Exciting news today that Target, one of the United States’ largest corporations and employers, has “banned the box” from its employment applications, meaning that it will not ask people about their criminal records in their initial job application. Target nevertheless reserved the right to ask about criminal backgrounds after the completion of an applicant’s first interview.
The announcement represents an important victory for the grassroots community group TakeAction Minnesota, which had been pressuring the company to change. Congratulations to TakeAction Minnesota on their incredible work, which will have a positive impact on the 65 million people across the country with criminal records who are hoping to join the job force. A Target spokeswoman said, ‘Target is an industry leader in developing a nuanced criminal background check process that gives qualified applicants with a criminal history a second chance while maintaining the safety of our guests, team members and protecting our property.’
The change at Target comes on the heels of other big changes around the country and the state of California. Earlier this month in California, Gov. Jerry Brown signed a ban-the-box bill that applies to government employers. Ten states and more than 50 U.S. cities have passed “Ban the Box” legislation, according to the National Employment Law Project. In 2012 the federal Equal Employment Opportunity Commission expanded and updated a ruling that barred employers from automatically denying people jobs based on arrest or conviction records. The E.E.O.C. guidance made clear that an arrest alone is not proof of illegal conduct or grounds for exclusion from employment. It also explained that employers need to take into account three factors: (1) the seriousness of the offense, (2) the time that has passed since it was committed and (3) the relevance of the crime to the job being sought.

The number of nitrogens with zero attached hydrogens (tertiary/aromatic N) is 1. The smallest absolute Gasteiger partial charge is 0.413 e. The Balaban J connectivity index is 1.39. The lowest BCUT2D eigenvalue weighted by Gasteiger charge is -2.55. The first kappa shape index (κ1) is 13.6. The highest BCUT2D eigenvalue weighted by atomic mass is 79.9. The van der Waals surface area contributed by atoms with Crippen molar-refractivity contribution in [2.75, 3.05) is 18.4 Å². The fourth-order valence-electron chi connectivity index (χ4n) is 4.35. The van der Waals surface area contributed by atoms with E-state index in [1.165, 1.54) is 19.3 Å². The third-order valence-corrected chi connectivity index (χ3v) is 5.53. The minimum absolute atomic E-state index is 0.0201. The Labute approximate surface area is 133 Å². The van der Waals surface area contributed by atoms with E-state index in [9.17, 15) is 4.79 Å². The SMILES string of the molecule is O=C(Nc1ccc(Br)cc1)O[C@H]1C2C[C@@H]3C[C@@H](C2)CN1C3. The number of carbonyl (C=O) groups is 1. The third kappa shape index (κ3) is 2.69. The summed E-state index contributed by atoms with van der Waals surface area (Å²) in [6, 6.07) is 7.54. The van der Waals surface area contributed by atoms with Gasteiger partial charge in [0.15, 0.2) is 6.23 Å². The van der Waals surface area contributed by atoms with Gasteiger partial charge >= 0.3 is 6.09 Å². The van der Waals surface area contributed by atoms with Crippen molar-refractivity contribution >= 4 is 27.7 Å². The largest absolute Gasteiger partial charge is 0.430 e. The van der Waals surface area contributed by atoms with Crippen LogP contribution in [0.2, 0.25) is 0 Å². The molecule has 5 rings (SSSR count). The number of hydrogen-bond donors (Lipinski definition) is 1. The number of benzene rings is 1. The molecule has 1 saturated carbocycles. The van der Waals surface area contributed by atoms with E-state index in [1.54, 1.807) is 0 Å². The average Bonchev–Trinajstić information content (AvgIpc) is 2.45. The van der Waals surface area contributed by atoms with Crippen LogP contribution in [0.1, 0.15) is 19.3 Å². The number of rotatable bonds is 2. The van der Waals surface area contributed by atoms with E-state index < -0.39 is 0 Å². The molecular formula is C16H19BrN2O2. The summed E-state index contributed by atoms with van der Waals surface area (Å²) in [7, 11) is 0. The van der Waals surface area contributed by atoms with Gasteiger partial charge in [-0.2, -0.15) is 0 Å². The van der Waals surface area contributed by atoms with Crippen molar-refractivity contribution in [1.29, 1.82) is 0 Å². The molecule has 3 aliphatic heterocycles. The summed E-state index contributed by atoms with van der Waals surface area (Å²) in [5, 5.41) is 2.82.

We hope that that this is just the beginning of a sea change in employment practices, and that other large corporations follow Target’s footsteps, making the choice to “ban the box” because it is the RIGHT thing to do. For now, it’s a small victory for the 65 million people in the U.S. with criminal records, their families, communities, and a sign of our country moving in the right direction. And it’s a good reason to feel better about doing some Target holiday shopping!